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Cash for pensioners: Keeping long-lived Japanese from going broke

With many people living past 100, financial products emerge to ease the journey

Many elderly Japanese face not being able to make ends meet as they grow old.   © Reuters

TOKYO -- Japan's life expectancy ranks near the top in the world, at 81 years for men and 87 for women. By 2045, this is expected to rise two or three more years. The World Health Organization estimates the country's health span -- the number of years people remain healthy -- is 74.9, the world's longest.

With people living so long while the number of younger workers decreases, and with interest rates near zero and Japan's public finances under great strain, the threat of citizens running out of money in old age is becoming critical. Both the public and private sectors are making moves to address this.

The government, for its part, is studying the possibility of raising the starting the age to collect the public pension to over 70, from 65 now. It is also considering allowing older people to borrow against the security of their homes and defer repayments until after death.

In the private sector, financial institutions such as Nomura Securities and Sumitomo Mitsui Banking Corp. are developing new products to cushion the strains of long post-retirement lives.

"We are expecting demand from retirees feeling anxious about drawing into deposits and savings," said an official at Nomura Securities, which has developed a new investment trust that targets an annual yield of around 3%. "We offer it to help them set aside living expenses while taking certain risks."

According to the Central Council for Financial Services Information, citizens aged 60 and above have financial assets averaging 22.02 million yen ($202,000), 58% of which are held in deposits and savings.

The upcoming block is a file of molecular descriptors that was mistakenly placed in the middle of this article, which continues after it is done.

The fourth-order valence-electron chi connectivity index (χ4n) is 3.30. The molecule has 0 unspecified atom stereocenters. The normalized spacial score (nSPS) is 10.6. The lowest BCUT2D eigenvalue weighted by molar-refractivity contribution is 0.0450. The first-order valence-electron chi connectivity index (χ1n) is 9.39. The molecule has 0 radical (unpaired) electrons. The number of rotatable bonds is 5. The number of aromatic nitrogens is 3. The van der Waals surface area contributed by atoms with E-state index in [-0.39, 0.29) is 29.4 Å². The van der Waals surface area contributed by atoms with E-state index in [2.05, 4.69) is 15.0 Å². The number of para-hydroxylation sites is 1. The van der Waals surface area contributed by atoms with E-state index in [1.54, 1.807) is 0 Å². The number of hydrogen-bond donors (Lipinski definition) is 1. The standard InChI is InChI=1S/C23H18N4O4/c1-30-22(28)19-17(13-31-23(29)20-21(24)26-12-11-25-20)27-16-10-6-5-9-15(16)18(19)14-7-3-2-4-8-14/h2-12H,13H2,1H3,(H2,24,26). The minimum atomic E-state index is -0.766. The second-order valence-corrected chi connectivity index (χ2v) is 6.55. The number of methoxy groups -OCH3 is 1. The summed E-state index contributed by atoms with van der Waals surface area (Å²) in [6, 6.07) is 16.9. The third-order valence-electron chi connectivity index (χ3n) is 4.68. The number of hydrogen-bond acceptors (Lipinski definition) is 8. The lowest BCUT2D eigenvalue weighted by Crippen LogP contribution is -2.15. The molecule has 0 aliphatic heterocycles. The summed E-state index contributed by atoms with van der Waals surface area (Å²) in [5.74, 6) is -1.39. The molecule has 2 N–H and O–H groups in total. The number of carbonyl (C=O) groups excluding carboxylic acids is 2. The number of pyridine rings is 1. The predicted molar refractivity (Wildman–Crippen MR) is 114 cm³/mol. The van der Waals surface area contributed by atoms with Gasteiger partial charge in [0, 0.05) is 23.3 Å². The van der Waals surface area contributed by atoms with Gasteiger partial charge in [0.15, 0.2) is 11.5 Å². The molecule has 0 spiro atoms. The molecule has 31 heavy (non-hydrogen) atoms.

More than 60% of the country's financial assets held by individuals are owned by people aged 60 or older, and the Financial Services Agency wants to increase the options they have to manage these assets.

On the assumption that retirees have an average of 35 million yen set aside, Nomura estimates they would run out of money at age 89 if they withdraw 120,000 yen per month at age 65. However, if the new investment trust yields 3% annually, their savings would last until they are 105 at the same rate of spending.

Sumitomo Mitsui Banking Corp., the country's first bank to enter the whole life annuity insurance market, is set to offer the first foreign-currency denominated annuity insurance policy in February.

A whole life annuity makes regular payments for as long a a person lives. Holders benefit if they live beyond a certain age, and incur a loss if they do not. Such policies have become popular in the U.S. as baby boomers reach retirement. Dai-ichi Life Research Institute estimates the U.S. market for annuity insurance was about $2.5 billion at the end of 2015.

Life insurance companies in Japan have been offering whole life annuity insurance since 2016, and the number of contracts totaled about 50,000 at the end of 2017.

With SMBC's foreign currency annuity, a person who takes out the policy at 60 would begin receiving payments in U.S. dollars at 70, and would collect more than they pay by the age of 83 or 84.

SMBC's new product will be managed in U.S. and Australian dollars in cooperation with Mitsui Sumitomo Primary Life Insurance. It is expected to offer higher returns on deposit premiums than yen-denominated policies. The product comes with foreign-exchange risks, however, and if the yen rises, the value of the returns will drop.

The whole life annuity market is expected to grow significantly as banks with nationwide branch networks enter the market. Market leader Nippon Life Insurance says it plans to increase its supply of annuity insurance policies to retail insurance agencies.

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